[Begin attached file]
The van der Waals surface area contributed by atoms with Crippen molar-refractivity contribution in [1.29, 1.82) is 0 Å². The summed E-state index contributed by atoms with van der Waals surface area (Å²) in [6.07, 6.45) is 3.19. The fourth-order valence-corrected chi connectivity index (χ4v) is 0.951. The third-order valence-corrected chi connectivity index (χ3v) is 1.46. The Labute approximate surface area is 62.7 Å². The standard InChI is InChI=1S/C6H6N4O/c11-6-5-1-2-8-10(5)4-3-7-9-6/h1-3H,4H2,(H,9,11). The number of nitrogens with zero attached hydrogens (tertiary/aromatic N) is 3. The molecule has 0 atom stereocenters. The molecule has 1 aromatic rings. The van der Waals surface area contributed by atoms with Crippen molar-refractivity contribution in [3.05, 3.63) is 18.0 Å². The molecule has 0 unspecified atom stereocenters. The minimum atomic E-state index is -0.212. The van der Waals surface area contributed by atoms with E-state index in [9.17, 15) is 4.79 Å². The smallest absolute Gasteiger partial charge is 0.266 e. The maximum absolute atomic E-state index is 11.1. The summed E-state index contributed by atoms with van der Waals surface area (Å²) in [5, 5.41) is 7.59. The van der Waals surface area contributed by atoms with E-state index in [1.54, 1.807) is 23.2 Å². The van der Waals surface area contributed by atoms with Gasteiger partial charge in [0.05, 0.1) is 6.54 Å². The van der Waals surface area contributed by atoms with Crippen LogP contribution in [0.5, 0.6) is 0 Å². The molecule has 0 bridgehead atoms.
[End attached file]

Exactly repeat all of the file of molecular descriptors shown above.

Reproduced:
The van der Waals surface area contributed by atoms with Crippen molar-refractivity contribution in [1.29, 1.82) is 0 Å². The summed E-state index contributed by atoms with van der Waals surface area (Å²) in [6.07, 6.45) is 3.19. The fourth-order valence-corrected chi connectivity index (χ4v) is 0.951. The third-order valence-corrected chi connectivity index (χ3v) is 1.46. The Labute approximate surface area is 62.7 Å². The standard InChI is InChI=1S/C6H6N4O/c11-6-5-1-2-8-10(5)4-3-7-9-6/h1-3H,4H2,(H,9,11). The number of nitrogens with zero attached hydrogens (tertiary/aromatic N) is 3. The molecule has 0 atom stereocenters. The molecule has 1 aromatic rings. The van der Waals surface area contributed by atoms with Crippen molar-refractivity contribution in [3.05, 3.63) is 18.0 Å². The molecule has 0 unspecified atom stereocenters. The minimum atomic E-state index is -0.212. The van der Waals surface area contributed by atoms with E-state index in [9.17, 15) is 4.79 Å². The smallest absolute Gasteiger partial charge is 0.266 e. The maximum absolute atomic E-state index is 11.1. The summed E-state index contributed by atoms with van der Waals surface area (Å²) in [5, 5.41) is 7.59. The van der Waals surface area contributed by atoms with E-state index in [1.54, 1.807) is 23.2 Å². The van der Waals surface area contributed by atoms with Gasteiger partial charge in [0.05, 0.1) is 6.54 Å². The van der Waals surface area contributed by atoms with Crippen LogP contribution in [0.5, 0.6) is 0 Å². The molecule has 0 bridgehead atoms.